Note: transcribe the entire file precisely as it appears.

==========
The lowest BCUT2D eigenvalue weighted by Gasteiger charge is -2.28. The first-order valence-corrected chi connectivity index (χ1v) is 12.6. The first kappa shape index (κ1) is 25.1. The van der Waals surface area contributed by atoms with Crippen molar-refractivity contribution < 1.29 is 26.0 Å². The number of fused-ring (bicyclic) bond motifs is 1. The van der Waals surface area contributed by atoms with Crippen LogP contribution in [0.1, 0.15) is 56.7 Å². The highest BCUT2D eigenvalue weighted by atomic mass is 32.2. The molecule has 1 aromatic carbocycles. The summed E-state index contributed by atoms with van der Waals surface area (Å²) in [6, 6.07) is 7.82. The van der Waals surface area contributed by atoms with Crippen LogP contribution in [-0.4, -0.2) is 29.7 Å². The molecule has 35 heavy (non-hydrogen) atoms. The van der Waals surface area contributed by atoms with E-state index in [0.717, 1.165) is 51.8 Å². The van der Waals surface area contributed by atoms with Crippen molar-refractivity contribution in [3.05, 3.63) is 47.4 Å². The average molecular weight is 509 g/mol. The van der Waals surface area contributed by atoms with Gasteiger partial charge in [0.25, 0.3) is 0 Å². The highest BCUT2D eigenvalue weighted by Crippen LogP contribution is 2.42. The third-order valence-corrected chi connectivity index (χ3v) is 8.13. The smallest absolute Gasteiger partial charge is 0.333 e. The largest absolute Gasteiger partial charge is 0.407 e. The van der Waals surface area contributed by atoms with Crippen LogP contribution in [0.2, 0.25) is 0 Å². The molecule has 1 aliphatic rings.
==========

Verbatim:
The lowest BCUT2D eigenvalue weighted by Gasteiger charge is -2.28. The first-order valence-corrected chi connectivity index (χ1v) is 12.6. The first kappa shape index (κ1) is 25.1. The van der Waals surface area contributed by atoms with Crippen molar-refractivity contribution < 1.29 is 26.0 Å². The number of fused-ring (bicyclic) bond motifs is 1. The van der Waals surface area contributed by atoms with Crippen LogP contribution in [0.1, 0.15) is 56.7 Å². The highest BCUT2D eigenvalue weighted by atomic mass is 32.2. The molecule has 1 aromatic carbocycles. The summed E-state index contributed by atoms with van der Waals surface area (Å²) in [6, 6.07) is 7.82. The van der Waals surface area contributed by atoms with Crippen LogP contribution in [-0.4, -0.2) is 29.7 Å². The molecule has 35 heavy (non-hydrogen) atoms. The van der Waals surface area contributed by atoms with E-state index in [0.717, 1.165) is 51.8 Å². The van der Waals surface area contributed by atoms with Crippen molar-refractivity contribution in [3.05, 3.63) is 47.4 Å². The average molecular weight is 509 g/mol. The van der Waals surface area contributed by atoms with Gasteiger partial charge in [0.25, 0.3) is 0 Å². The highest BCUT2D eigenvalue weighted by Crippen LogP contribution is 2.42. The third-order valence-corrected chi connectivity index (χ3v) is 8.13. The smallest absolute Gasteiger partial charge is 0.333 e. The largest absolute Gasteiger partial charge is 0.407 e. The van der Waals surface area contributed by atoms with Crippen LogP contribution in [0.2, 0.25) is 0 Å². The molecule has 1 aliphatic rings.